Notes on Indians First Pick Noah Naylor

Photo courtesy of Baseball Canada

The Indians sat back and watched 28 ball clubs pick their prospect of choice prior to making their first selection in last night’s MLB draft. Unlike the NFL, the MLB does not care what happened in the postseason when determining draft order, meaning the Indians were left with the 29th pick out of 30 by virtue of having the second best record in all of baseball in 2017. The clear-cut top prospect in this year’s draft went to the division rival Detroit Tigers and the Indians missed out on having the ability to draft a guy named Beer by one pick. 

Tribe brass did, however, settle on a Canadian high school prospect by the name of Noah Naylor. His older brother, Josh Naylor, is a fringe-type prospect within the San Diego Padres organization with some big-time power upside. All accounts bill Noah Naylor as a catcher but some quick YouTube scanning reveals that may be a pipe dream, barring some extraordinary development.

His catching mechanics seem to be a little behind what you might expect from a top draft pick for that position, though. The pop time seems slow, especially considering the drill is completely framed around being quick to second base. The mechanics are raw, which is to be expected, but to what degree? Lastly, in relation to the mechanics aspect, the fluidity from glove to ear seems lacking, with an infielder-esque release and follow through, with very little accuracy to show. 

Moving on to the later parts of that prospect clip, it’s readily apparent that he’s far more comfortable with an infielder’s glove instead of a catcher’s mitt. There’s a more noticeable fluidity to his movement when taking ground balls. His throwing motion seems more at home coming off a backhand pick. Not billed as a high ceiling middle infielder, Naylor probably projects best in the hot corner at the moment. As a hit-first prospect, that’s all window dressing, though. If he finds a way to produce with the bat and progress through the ranks at a young for level rate, we know the major league club will find a place to put him on the diamond.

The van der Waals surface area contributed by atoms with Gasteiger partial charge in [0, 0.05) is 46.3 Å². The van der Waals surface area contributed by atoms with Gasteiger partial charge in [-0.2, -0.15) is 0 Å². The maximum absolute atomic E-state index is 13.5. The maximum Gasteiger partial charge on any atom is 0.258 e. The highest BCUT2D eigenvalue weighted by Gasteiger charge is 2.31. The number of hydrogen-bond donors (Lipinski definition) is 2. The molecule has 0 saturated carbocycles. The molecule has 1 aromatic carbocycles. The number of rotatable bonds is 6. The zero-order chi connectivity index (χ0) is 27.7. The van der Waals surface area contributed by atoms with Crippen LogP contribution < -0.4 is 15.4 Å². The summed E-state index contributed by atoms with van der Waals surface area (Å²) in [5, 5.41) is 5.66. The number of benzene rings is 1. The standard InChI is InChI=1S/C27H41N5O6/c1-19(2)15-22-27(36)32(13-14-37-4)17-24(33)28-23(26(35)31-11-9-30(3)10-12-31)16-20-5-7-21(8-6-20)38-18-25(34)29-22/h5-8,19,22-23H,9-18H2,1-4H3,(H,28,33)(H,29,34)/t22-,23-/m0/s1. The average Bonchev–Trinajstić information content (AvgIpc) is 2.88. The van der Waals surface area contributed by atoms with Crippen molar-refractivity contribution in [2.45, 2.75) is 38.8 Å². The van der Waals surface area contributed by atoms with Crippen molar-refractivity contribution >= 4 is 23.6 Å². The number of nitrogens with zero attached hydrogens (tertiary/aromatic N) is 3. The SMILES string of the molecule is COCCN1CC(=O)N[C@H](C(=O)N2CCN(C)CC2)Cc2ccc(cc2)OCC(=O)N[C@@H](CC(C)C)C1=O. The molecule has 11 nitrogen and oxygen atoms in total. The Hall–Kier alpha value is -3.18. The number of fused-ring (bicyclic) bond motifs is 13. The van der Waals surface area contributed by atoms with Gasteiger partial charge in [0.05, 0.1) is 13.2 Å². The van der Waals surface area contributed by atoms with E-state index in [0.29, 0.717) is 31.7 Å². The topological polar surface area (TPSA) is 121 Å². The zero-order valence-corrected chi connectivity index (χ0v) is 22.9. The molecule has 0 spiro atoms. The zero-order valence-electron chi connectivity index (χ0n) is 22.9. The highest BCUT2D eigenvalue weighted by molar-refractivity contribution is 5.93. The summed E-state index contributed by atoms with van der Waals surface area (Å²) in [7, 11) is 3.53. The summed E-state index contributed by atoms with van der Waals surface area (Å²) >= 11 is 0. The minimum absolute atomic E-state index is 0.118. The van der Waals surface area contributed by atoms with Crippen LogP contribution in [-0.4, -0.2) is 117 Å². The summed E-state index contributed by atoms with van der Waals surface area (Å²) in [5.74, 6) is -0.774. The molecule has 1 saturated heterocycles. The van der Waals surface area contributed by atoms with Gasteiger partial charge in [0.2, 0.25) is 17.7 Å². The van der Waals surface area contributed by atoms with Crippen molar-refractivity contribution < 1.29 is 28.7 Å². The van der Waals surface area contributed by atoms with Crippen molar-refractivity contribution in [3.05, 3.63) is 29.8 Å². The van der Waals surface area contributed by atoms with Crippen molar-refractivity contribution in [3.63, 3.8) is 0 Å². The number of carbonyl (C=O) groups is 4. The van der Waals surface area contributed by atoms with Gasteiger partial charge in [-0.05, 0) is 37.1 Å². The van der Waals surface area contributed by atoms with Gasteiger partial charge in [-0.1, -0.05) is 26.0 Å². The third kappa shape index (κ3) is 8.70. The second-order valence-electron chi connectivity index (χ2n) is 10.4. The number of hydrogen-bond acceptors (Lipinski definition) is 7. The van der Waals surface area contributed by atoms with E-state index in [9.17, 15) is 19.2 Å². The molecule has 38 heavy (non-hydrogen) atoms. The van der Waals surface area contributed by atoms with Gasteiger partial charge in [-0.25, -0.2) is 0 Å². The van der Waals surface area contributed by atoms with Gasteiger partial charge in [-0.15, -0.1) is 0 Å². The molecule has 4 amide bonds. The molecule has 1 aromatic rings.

One look at his swing and you understand the first round tag on Noah Naylor. Smooth as could be imagined for a seventeen-year-old (at the time) prep player. Disconcerting catching footage aside, one can easily conceive how the Indians settled on his name at the bottom of the first round. 

Most respectable MLB draft pundits seem to agree that Naylor is a bat-first prospect with a lot of contact in his future. High averages and line drives seem to be his calling cards, with the framework to carve out some power potential down the line. 

The Major League Baseball draft could be best described as the proverbial crapshoot. After you get past the relative “can’t miss” types in the first few picks, you’re simply buying upside. When Lonnie Chisenhall’s name surfaces as one of the Indians most successful first round gambles this century, it speaks to two things: some poor drafting and the variance that accompanies picking 18 and 21 year old prospects. Simply, you are buying nothing but upside and prospect floors are virtually non-existent.

Naylor has a legitimate ceiling as a hitter. In the prospect world, it’s hard to argue against that value towards the end of the first round of the crapshoot draft.